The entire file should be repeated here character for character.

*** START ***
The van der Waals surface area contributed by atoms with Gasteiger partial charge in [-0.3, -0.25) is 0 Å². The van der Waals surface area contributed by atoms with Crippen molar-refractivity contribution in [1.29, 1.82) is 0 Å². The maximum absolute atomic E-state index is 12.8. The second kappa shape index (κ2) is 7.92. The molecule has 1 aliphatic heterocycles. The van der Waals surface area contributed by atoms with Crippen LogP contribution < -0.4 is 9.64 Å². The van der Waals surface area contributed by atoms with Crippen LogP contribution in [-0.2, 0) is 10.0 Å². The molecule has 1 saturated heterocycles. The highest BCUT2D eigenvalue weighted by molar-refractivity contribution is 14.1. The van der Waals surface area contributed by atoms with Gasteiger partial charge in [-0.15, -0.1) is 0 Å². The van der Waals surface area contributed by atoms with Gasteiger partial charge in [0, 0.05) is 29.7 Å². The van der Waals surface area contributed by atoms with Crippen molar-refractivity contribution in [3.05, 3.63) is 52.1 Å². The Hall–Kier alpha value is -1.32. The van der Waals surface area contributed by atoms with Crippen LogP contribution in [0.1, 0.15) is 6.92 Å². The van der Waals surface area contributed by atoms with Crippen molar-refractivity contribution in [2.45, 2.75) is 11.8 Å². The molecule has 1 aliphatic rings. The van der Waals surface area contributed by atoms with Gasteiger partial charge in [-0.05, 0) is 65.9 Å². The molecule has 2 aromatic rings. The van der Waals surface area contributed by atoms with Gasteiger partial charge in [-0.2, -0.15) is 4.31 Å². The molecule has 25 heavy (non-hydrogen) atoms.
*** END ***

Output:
The van der Waals surface area contributed by atoms with Gasteiger partial charge in [-0.3, -0.25) is 0 Å². The van der Waals surface area contributed by atoms with Crippen molar-refractivity contribution in [1.29, 1.82) is 0 Å². The maximum absolute atomic E-state index is 12.8. The second kappa shape index (κ2) is 7.92. The molecule has 1 aliphatic heterocycles. The van der Waals surface area contributed by atoms with Crippen LogP contribution < -0.4 is 9.64 Å². The van der Waals surface area contributed by atoms with Crippen LogP contribution in [-0.2, 0) is 10.0 Å². The molecule has 1 saturated heterocycles. The highest BCUT2D eigenvalue weighted by molar-refractivity contribution is 14.1. The van der Waals surface area contributed by atoms with Gasteiger partial charge in [-0.15, -0.1) is 0 Å². The van der Waals surface area contributed by atoms with Gasteiger partial charge in [0, 0.05) is 29.7 Å². The van der Waals surface area contributed by atoms with Crippen molar-refractivity contribution in [3.05, 3.63) is 52.1 Å². The Hall–Kier alpha value is -1.32. The van der Waals surface area contributed by atoms with Crippen LogP contribution in [0.1, 0.15) is 6.92 Å². The van der Waals surface area contributed by atoms with Crippen molar-refractivity contribution in [2.45, 2.75) is 11.8 Å². The molecule has 1 aliphatic rings. The van der Waals surface area contributed by atoms with Gasteiger partial charge in [-0.05, 0) is 65.9 Å². The molecule has 2 aromatic rings. The van der Waals surface area contributed by atoms with Gasteiger partial charge in [-0.2, -0.15) is 4.31 Å². The molecule has 25 heavy (non-hydrogen) atoms.